by Frank Lewis
A perennial candidate with some actual credentials runs for Cleveland mayor this time around. He decides to walk up Lorain Avenue from the abandoned Tops at Kamm’s Corner to the West Side Market to kick things off. It’s a seven-mile jaunt, rain or shine. Smacks of Stokes, right?
Why no one paid attention: Norbert Dennerll is 80, and Frank Jackson is king.
“When I found out 90 percent of Mayor Jackson’s campaign fund came from outside the city, I thought, ‘Holy Christmas!’” he says, not realizing that no one has used that expression since St. Nicholas was actually alive. “Politicians used to think that Jack Russell was tough when he was president of Council.”
Dennerll, of West Park, is a retired Renaissance man of the workaday variety, so he’s got a right to make no sense sometimes. He’s a Korean War-era Marine vet, started out as an insurance salesman, then owned four real estate agencies, ran a small string of private schools, taught all of Lorain County Community College’s courses on real estate, and was a city councilman for three terms in the ’50s and ’60s. So he can reference Jack Russell all he wants.
He started running for public office at 20, after graduation from Baldwin-Wallace. Since retiring, he’s run a string of unsuccessful campaigns, including an ’88 bid for president. “I haven’t stopped yet,” he adds.
Dennerll was pleased with the reception to his impromptu march for symbolic recognition, but knows it probably didn’t matter. Jackson already had more than a half-million in the bank at the beginning of the year, a pot he won’t likely need to fill that much either — since Dennerll seems to be the only vaguely qualified candidate to say anything truly contrary about Jackson’s reign. And Dennerll doesn’t even accept campaign contributions. He sends out his press releases in hand-written, all-caps, snail-mail alerts.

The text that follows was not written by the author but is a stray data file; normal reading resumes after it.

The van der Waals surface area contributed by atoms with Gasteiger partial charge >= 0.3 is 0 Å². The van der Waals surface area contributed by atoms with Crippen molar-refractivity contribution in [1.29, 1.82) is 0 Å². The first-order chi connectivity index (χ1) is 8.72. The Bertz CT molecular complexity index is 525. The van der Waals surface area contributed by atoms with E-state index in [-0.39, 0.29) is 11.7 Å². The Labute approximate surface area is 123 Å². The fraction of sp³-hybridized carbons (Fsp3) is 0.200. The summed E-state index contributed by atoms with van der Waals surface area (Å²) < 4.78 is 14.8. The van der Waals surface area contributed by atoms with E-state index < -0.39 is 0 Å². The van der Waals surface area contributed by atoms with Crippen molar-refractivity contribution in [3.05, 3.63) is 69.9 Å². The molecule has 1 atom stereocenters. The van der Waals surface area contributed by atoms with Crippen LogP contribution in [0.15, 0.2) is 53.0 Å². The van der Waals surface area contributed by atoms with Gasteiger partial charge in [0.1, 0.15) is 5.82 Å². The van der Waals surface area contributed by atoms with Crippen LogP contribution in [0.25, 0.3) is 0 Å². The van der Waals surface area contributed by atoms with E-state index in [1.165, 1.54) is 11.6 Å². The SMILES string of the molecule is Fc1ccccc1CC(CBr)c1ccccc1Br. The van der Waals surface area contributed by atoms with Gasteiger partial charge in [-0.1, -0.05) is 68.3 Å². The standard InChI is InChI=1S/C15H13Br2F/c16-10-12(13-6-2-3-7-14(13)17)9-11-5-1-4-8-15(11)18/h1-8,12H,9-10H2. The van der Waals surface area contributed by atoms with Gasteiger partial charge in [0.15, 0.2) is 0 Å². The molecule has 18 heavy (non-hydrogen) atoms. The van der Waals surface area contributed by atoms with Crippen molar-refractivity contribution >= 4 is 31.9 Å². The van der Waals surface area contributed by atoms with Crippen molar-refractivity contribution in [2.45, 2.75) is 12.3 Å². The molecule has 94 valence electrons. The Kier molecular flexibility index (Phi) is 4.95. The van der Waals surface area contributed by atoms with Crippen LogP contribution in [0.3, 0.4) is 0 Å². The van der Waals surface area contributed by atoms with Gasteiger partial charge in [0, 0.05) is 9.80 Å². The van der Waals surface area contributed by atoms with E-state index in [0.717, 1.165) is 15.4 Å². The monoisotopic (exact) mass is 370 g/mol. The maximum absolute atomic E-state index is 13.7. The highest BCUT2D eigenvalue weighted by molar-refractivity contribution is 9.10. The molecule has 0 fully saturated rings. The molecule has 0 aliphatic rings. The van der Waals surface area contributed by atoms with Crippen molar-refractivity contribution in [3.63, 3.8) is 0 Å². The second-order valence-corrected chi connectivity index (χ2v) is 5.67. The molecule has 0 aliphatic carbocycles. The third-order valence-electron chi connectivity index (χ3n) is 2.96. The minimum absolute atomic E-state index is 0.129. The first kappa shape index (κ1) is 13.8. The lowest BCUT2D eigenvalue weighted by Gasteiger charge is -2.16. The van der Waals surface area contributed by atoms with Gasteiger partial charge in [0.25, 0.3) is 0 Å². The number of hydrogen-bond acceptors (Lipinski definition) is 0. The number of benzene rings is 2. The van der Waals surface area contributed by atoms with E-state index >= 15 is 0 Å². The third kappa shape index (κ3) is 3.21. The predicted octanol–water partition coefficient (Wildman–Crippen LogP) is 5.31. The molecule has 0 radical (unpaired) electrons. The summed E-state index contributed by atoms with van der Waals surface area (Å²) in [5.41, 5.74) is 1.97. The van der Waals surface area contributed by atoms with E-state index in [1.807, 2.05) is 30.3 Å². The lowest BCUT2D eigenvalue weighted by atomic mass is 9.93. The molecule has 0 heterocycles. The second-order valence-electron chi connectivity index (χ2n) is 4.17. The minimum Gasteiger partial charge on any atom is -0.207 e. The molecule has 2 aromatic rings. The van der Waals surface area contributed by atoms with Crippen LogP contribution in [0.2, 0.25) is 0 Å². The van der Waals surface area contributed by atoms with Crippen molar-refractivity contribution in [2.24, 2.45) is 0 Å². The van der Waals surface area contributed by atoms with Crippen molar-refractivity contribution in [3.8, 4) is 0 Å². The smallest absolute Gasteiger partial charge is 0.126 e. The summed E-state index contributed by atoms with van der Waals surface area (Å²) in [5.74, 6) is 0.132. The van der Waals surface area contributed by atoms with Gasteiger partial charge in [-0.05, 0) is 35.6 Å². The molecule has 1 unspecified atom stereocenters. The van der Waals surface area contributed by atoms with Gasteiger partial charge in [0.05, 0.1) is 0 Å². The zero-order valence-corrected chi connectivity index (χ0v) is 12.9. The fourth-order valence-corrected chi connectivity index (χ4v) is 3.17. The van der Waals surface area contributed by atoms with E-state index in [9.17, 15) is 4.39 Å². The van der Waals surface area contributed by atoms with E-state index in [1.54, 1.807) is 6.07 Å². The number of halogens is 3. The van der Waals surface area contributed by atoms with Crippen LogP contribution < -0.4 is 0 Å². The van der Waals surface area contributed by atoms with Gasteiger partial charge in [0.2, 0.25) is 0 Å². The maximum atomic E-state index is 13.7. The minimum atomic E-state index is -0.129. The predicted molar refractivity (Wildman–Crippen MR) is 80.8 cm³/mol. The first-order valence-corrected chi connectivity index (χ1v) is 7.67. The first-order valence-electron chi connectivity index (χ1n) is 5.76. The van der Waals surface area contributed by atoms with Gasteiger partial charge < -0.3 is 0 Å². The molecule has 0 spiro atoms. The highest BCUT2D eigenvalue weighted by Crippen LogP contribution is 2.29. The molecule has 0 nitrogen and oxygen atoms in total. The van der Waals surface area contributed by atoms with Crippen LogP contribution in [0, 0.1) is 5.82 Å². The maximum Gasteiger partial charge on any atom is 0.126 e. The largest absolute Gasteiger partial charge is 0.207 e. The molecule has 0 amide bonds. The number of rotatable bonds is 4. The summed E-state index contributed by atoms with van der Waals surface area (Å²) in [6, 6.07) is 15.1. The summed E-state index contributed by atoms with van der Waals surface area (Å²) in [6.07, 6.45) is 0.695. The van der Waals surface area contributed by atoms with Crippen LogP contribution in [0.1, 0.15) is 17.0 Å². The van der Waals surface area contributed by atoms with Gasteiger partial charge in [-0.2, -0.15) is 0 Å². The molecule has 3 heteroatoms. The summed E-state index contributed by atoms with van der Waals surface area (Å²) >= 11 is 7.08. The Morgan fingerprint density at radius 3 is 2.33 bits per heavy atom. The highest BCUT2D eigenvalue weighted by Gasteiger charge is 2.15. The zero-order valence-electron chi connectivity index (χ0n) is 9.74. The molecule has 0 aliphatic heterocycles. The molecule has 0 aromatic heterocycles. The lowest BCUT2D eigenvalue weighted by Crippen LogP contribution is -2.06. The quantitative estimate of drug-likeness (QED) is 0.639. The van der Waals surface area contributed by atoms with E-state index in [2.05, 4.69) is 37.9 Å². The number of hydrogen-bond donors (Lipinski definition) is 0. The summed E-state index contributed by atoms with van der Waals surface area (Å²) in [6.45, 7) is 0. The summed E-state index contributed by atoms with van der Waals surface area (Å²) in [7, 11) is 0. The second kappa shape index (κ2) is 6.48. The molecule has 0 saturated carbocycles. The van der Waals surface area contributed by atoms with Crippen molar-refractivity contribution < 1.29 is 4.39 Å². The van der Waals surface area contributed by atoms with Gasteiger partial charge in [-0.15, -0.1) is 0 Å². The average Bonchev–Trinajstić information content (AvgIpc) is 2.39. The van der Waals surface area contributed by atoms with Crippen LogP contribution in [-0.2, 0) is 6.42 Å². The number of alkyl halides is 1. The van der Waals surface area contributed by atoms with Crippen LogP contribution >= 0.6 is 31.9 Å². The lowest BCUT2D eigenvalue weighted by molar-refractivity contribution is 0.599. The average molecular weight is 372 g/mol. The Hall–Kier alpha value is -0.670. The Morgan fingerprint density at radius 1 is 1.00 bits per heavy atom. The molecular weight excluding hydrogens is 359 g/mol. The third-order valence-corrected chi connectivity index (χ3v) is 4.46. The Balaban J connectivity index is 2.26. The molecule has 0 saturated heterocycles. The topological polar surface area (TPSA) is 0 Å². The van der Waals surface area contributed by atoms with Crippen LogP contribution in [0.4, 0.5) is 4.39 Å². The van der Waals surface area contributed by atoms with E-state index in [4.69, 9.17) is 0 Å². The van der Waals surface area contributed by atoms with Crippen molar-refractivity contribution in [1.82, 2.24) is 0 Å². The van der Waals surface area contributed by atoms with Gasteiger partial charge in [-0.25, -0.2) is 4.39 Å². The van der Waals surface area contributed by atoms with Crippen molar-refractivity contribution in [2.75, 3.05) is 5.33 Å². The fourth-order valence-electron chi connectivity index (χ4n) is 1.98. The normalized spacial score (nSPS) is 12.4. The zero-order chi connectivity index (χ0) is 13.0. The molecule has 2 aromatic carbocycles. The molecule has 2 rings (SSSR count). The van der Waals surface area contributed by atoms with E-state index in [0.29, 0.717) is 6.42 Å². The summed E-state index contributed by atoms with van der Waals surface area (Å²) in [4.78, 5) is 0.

“I just don’t accept money,” he says, explaining it all away. “I don’t know how you can accept money and not have to do favors. I’m not bragging. That’s just the situation. You could call it stupid too.”
But Dennerll remains inspired nonetheless by ordinary Clevelanders he encounters in his travels, who tell him they’re sick of the city’s entrenched power establishment and don’t have much to say for the job Jackson has done keeping the ship afloat. Especially in his home neighborhood. He thinks Cleveland could stand to be represented a little like they used to be.
“When we had 33 councilmen, I knew every business man and everybody in every house in my ward,” he says. Today, with half the population, you’d think it’d be easier to do that, he says. That’s why he’s been collecting signatures to run against not only Jackson but Council President Marty Sweeney in their West Park ward. If it looks like he won’t collect the needed 3,000 valid signatures to run against Jackson, he’ll surely have the 200 needed to give Sweeney, Jackson’s neutered pit bull, a good nailing or two. In that race, Dennerll would have a stockpile of ammunition. Besides, he jokes, it would be like running against the same person anyway.
“Everybody knows that this city’s been run the same way for decades,” he says. “By the people with all the money. The Sam Millers.”
But it’s not just about all that.
“We do have disagreements on the issues,” he says. “Like the Supreme Court residency ruling [striking down the city’s two-decade-old rule barring most city workers from living outside the city]. I think what they ought to do is just hire the best people, wherever they live, and make sure they take the test to get hired. When you have 2,900 people not taking a civil-service exam and getting the jobs anyway, that’s not right.”
His biggest beefs, though, are about paltry job creation and even paltrier graduation rates — giving so many young Clevelanders so few options.
“I was nasty sergeant in the Marines … and took men who didn’t know anything and turned them into real Marines for the rest of their lives,” he says. “The same thing needs to happen with Cleveland city schools. They need to be cleaned up and out. So many of these kids, they just want somebody to lead them. The only reason they’re out there on the street is because they don’t have any money or a job. They’re not bad people. We can reach out to them.”
Before they scream out to us. — Dan Harkins